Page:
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YEP, so isses. Karl Dietz


By James Pearson

Constantin Brancusi is one of the greatest of all sculptors, and a key sculptor of the modern era, along with Auguste Rodin and Pablo Picasso. Brancusi's influence can be seen in a wide range of Western sculptors, including Donald Judd, Carl Andre, Henry Moore, Jean Arp, Barbara Hepworth, Minimalists and land artists. This new book studies the religious and mythical dimensions of Constantin Brancusi's distinctive sculptural forms, the 'eggs', 'fishes', 'heads' and 'columns'. His central quest was for the 'essence of things', which resulted in purifying a form until only the essence was left. It was Constantin Brancusi's project to strip away the detritus that had accumulated around sculpture, Henry Moore said, and to offer the pure, simple shape. What Brancusi did was 'to concentrate on very simple shapes, to keep his sculpture, as it were, one-cylindered, to refine and polish a single shape to a degree almost too precious.' As well as being a sculptor, Constantin Brancusi was also an accomplished photographer. Quite a few artists (not all of them sculptors) have expressed for Brancusi's photographs, and the way he would set up his sculptures in his studio and photograph them at particular times of the day, when the lighting was just right. They are early examples of installation art (and some of the best, too). Andy Goldsworthy said he admired how Brancusi created the right conditions in his studio so that his work 'comes alive at a particular time of the day as the light momentarily touches it'. For Goldsworthy, Brancusi's works were at their best when they were arranged by the sculptor in his studio and photographed. Somehow, it wasn't quite the same when they were displayed in modern art museums (such as the Pompidou Centre in Paris or the Museum of Modern Art in Gotham, which have important Brancusi pieces). Fully illustrated, including many photos of Constantin Brancusi's studio in Paris, Brancusi’s works in museums in New York, Washington and L.A., forerunners and influences, prehistoric art, and the art of his contemporaries. REVISED AND UPDATED, WITH NEW ILLUSTRATIONS With bibliography and notes. ISBN 9781861713384. 180 pages. This new (4th) edition has been revised. www.crmoon.com


The art of Constantin Brancusi never ceases to fascinate and inspire, and it always seems fresh, as if it had been created five minutes ago, no matter how many times you look at it. When you encounter a Brancusi sculpture in a museum, it pops out, clear and direct; there is simply nothing else like Brancusi’s art in history. I have tried to explore the key elements of Brancusi’s art, and the important events in his development as a sculptor. I have also included comparisons with other artists of the period, and also how Brancusi’s art has influenced many subsequent artists.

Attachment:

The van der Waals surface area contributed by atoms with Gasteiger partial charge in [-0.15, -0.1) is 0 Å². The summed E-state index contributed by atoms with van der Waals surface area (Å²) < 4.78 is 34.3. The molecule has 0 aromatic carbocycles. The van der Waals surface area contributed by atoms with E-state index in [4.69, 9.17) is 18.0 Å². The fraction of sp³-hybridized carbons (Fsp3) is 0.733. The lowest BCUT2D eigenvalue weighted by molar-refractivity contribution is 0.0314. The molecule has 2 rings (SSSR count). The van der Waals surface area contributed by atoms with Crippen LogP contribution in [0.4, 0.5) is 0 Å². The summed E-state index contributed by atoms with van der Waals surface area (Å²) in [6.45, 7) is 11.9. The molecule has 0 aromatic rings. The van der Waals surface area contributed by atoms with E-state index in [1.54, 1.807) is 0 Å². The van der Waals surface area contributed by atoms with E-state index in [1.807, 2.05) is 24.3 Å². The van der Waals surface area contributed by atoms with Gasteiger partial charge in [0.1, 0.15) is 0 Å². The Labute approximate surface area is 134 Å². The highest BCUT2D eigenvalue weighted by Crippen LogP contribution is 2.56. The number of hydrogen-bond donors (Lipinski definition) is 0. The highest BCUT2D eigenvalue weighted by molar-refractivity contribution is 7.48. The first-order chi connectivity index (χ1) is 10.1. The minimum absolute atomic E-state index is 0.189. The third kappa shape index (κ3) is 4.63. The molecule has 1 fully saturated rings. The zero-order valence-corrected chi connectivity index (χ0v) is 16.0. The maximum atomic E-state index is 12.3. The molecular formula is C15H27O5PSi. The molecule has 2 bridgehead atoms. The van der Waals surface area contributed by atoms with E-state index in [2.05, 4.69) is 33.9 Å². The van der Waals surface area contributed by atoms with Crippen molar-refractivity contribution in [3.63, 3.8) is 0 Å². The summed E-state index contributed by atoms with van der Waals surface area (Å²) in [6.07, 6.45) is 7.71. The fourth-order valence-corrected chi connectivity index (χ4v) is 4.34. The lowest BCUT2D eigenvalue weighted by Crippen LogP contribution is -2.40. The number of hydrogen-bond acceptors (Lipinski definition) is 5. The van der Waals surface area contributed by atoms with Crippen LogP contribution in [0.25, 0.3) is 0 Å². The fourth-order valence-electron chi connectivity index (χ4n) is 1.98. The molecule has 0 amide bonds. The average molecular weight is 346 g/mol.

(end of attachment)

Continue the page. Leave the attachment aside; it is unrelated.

250321 via site

Hallo leute, die weiterleitung und das ende der rede zur info.

" Die Einführung eines Lizenzierungs- und Verleihrechts von eBooks für Bibliotheken muss dringend mit aufgenommen werden! Bitte überarbeiten Sie den Gesetzentwurf in geeigneter Weise! Ein Großteil der Zivilgesellschaft wird es ihnen danken! "

die ganze rede via facebook group digitales lesen


Here are 7 powerful lessons from the book Goodbye, Things: The New Japanese Minimalism by Fumio Sasaki: 1. Material possessions do not bring happiness. Sasaki argues that material possessions do not bring happiness. In fact, they can often lead to stress and anxiety. When we focus on acquiring and maintaining possessions, we lose sight of the things that are truly important in life. 2. Minimalism is not about deprivation. Minimalism is not about depriving yourself of the things you love. It is about being intentional about the things you own and using them to support your values and goals. 3. Decluttering is a liberating experience. When you declutter your home, you are not just getting rid of physical possessions. You are also getting rid of the emotional baggage that comes with them. Decluttering can help you to feel more free and at peace. 4. Less is more. When you have less, you have more time, energy, and money to focus on the things that are truly important to you. 5. Minimalism is a lifestyle choice. Minimalism is not just about decluttering your home. It is also about living a more intentional and meaningful life. Minimalism can help you to focus on the things that are truly important to you and to live a more fulfilling life. 6. Minimalism is not a one-size-fits-all solution. There is no one right way to be a minimalist. What matters most is that you find a level of minimalism that works for you and that supports your values and goals. 7. Minimalism is a journey, not a destination. Minimalism is a journey, not a destination. It is a process of learning and growing. As you declutter your home and simplify your life, you will learn more about yourself and what is truly important to you. Goodbye, Things is a thought-provoking and inspiring book that can help you to live a more intentional and meaningful life. It is a book that I highly recommend to everyone. BOOk: https://amzn.to/43HEfKK

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